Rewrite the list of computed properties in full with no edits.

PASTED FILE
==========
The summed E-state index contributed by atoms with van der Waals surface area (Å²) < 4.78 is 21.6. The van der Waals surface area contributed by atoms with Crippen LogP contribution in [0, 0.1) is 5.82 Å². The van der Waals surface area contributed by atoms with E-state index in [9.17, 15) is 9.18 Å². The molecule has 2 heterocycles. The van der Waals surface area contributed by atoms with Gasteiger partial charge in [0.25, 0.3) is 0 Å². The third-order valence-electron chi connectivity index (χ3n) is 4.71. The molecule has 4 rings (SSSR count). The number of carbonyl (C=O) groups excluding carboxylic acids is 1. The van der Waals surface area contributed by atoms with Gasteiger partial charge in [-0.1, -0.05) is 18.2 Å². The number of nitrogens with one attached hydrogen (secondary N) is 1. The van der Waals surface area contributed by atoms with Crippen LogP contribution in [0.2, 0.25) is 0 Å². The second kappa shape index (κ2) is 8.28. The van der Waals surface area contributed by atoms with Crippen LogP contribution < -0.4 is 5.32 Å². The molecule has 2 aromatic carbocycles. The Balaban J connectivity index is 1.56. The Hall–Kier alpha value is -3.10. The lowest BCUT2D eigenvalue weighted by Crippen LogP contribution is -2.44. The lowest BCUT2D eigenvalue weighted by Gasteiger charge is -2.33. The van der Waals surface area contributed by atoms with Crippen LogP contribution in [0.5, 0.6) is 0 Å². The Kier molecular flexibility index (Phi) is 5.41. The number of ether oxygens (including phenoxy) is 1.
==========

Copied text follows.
The summed E-state index contributed by atoms with van der Waals surface area (Å²) < 4.78 is 21.6. The van der Waals surface area contributed by atoms with Crippen LogP contribution in [0, 0.1) is 5.82 Å². The van der Waals surface area contributed by atoms with E-state index in [9.17, 15) is 9.18 Å². The molecule has 2 heterocycles. The van der Waals surface area contributed by atoms with Gasteiger partial charge in [0.25, 0.3) is 0 Å². The third-order valence-electron chi connectivity index (χ3n) is 4.71. The molecule has 4 rings (SSSR count). The number of carbonyl (C=O) groups excluding carboxylic acids is 1. The van der Waals surface area contributed by atoms with Gasteiger partial charge in [-0.1, -0.05) is 18.2 Å². The number of nitrogens with one attached hydrogen (secondary N) is 1. The van der Waals surface area contributed by atoms with Crippen LogP contribution in [0.2, 0.25) is 0 Å². The second kappa shape index (κ2) is 8.28. The van der Waals surface area contributed by atoms with Crippen LogP contribution < -0.4 is 5.32 Å². The molecule has 2 aromatic carbocycles. The Balaban J connectivity index is 1.56. The Hall–Kier alpha value is -3.10. The lowest BCUT2D eigenvalue weighted by Crippen LogP contribution is -2.44. The lowest BCUT2D eigenvalue weighted by Gasteiger charge is -2.33. The van der Waals surface area contributed by atoms with Crippen LogP contribution in [0.5, 0.6) is 0 Å². The Kier molecular flexibility index (Phi) is 5.41. The number of ether oxygens (including phenoxy) is 1.